"Man will never be free until the last king is strangled with the entrails of the last priest." [see comment]
"We swallow greedily any lie that flatters us, but we sip only little by little at a truth we find bitter."
"Reason is to the philosopher what grace is to the Christian... Other men walk in darkness; the philosopher, who has the same passions, acts only after reflection; he walks through the night, but it is preceded by a torch. The philosopher forms his principles on an infinity of particular observations. He does not confuse truth with plausibility; he takes for truth what is true, for forgery what is false, for doubtful what is doubtful, and probable what is probable. The philosophical spirit is thus a spirit of observation and accuracy."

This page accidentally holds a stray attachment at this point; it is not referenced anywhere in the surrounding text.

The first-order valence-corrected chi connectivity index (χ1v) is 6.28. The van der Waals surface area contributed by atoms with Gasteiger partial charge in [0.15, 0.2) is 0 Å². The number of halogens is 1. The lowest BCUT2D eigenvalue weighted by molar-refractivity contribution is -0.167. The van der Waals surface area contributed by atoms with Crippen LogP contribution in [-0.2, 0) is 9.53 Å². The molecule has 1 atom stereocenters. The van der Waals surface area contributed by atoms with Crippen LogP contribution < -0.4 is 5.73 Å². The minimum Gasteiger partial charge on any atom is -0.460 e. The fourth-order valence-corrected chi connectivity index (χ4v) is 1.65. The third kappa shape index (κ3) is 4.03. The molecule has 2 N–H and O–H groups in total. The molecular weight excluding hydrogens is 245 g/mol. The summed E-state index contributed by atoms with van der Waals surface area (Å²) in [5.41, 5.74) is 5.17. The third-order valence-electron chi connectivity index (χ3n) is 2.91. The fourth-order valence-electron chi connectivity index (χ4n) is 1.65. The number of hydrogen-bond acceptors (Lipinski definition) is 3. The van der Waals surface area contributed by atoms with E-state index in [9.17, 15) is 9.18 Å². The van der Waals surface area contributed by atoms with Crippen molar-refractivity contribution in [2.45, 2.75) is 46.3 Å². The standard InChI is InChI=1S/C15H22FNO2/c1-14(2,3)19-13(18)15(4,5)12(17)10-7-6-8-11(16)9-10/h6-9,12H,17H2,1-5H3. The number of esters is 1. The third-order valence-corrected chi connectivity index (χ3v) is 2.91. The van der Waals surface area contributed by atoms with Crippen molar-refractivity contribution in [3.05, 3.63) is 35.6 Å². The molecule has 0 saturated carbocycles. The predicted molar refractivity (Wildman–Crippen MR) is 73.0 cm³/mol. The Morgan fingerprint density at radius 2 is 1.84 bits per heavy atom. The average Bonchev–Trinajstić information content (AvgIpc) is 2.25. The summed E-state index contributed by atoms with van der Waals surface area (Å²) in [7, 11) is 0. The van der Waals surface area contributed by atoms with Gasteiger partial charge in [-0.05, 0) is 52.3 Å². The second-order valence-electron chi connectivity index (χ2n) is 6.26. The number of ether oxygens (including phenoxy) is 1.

"The arbitrary rule of a just and enlightened prince is always bad. His virtues are the most dangerous and the surest form of seduction: they lull a people imperceptibly into the habit of loving, respecting, and serving his successor, whoever that successor may be, no matter how wicked or stupid."
 More precisely: "And his hands would plait the priest's entrails, For want of a rope, to strangle kings."